The Evening Brief: Aug. 23, 2012
Your evening reading: Democrats call for judge's resignation over Obama civil war comment; national GOP platform backs "self-deportation"; Texas judge's ruling hands victory to Keystone pipeline
• Texas Democrats: Judge who said Obama could trigger civil war should resign (CNN): "Texas Democrats are calling for the resignation of a Republican elected county judge who warned this week that the nation could descend into civil war if President Barack Obama is re-elected. 'It's really up to Judge Tom Head to do the right thing and resign and stop embarrassing Lubbock County,' said Kenny Ketner, who became the county Democratic Party's chief Monday."
• Republican Immigration Platform Backs ‘Self-Deportation’ (The New York Times): "Republicans have adopted a party platform on immigration that would require employers nationwide to verify workers’ legal status and deny federal financing to universities that allow illegal immigrant students to enroll at lower in-state tuition rates. In their debates this week in Tampa, Fla., over the party platform, Republican delegates hammered out an immigration plank calling for tough border enforcement and opposing 'any forms of amnesty' for illegal immigrants, instead endorsing 'humane procedures to encourage illegal aliens to return home voluntarily,' a policy of self-deportation."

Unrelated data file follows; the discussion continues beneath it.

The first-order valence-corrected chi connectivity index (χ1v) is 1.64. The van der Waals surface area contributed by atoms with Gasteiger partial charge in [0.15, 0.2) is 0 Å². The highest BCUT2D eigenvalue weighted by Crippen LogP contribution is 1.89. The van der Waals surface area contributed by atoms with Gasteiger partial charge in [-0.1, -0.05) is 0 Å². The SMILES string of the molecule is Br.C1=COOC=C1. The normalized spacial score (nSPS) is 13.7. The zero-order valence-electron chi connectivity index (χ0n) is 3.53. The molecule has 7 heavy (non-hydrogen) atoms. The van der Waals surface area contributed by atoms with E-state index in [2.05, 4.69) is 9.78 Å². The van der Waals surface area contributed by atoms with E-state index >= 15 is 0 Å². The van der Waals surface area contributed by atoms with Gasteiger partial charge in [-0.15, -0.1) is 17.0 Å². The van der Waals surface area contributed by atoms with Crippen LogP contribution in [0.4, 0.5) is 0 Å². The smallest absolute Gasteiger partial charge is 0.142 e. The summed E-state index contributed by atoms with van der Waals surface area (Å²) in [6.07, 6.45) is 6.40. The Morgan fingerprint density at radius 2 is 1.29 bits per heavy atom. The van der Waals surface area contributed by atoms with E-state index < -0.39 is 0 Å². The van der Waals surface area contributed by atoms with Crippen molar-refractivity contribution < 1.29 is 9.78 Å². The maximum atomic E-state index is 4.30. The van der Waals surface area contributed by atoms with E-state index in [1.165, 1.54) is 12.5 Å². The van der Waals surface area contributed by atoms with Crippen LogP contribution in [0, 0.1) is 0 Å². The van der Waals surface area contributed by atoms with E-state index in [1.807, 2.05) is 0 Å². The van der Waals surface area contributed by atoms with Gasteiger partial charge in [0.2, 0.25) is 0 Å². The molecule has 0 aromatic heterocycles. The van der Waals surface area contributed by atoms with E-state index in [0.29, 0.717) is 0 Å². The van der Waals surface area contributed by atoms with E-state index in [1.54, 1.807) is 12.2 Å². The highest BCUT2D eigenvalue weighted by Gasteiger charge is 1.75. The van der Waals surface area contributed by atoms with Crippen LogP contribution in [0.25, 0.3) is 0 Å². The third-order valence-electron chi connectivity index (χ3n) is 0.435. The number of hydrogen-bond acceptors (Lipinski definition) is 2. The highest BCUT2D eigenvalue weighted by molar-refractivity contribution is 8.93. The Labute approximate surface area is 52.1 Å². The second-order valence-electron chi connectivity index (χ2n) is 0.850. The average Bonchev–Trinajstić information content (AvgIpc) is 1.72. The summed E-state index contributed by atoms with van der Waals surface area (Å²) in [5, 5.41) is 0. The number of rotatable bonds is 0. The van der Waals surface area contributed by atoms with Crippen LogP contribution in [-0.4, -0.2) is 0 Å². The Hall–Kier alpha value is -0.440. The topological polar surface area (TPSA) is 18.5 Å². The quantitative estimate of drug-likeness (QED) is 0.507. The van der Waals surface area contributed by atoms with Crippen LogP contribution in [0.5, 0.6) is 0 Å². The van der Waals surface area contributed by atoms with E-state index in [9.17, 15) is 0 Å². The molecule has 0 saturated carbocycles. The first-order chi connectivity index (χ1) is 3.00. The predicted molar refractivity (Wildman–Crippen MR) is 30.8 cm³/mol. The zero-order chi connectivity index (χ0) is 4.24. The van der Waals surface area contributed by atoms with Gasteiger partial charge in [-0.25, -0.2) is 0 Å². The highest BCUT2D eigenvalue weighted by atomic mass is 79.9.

• Judge clears way for northeast Texas pipeline (The Associated Press): "The ruling came down in a brief, late-night email, 15 words that slammed the yearslong effort of a Texas landowner to prevent a Canadian company from occupying part of her family's 65-year-old farm to run an oil pipeline from Alberta to Gulf Coast refineries. As shocking as the ruling was, Julia Trigg Crawford, the third-generation manager of the Red'Arc farm in Direct, Texas, vowed Thursday to fight on, just hours after Lamar County Court-at-Law Judge Bill Harris ruled TransCanada could be considered a 'common carrier' and use eminent domain to condemn a section of her land for the Keystone XL pipeline."
• PR man Chuck McDonald joining Sadler team (The Dallas Morning News): "Chuck McDonald, who’s public relations firm has GOP mega-donor Harold Simmons and his low-level nuclear waste dump as one of its biggest clients, is spinning off time and effort for Democratic U.S. Senate nominee Paul Sadler. Before hanging out his PR shingle, McDonald was a spokesman for statewide Democrats, including Gov. Ann Richards and Railroad Commissioner Lena Guerrero."
• Land commissioner lashes out at ‘slacktivists’ (Houston Chronicle): "Texas Land Commissioner Jerry Patterson and a progressive citizen’s action committee traded verbal barbs Wednesday in a dispute over public school funding. The often candid and colorful land commissioner called 'Progress Texas' 'slacktivists' for triggering some 3,200 emails complaining that Patterson was sitting on $300 million meant for Texas school children."
New in The Texas Tribune:
• Phil Wilson: The TT Interview: "Ten months into his tenure, the executive director of the Texas Department of Transportation talks about funding the state's transportation needs, the prospects for high-speed rail and what the expansion of the Panama Canal means for Texas ports."
• Interactive: Healthy Food Scarcity and Obesity: "Nearly a third of Texans are obese. Limited access to healthy food options is part of the problem, particularly in low-income communities. This map shows the percentage of food retailers that offer healthy options by census tract, as calculated by the Centers for Disease Control and Prevention."
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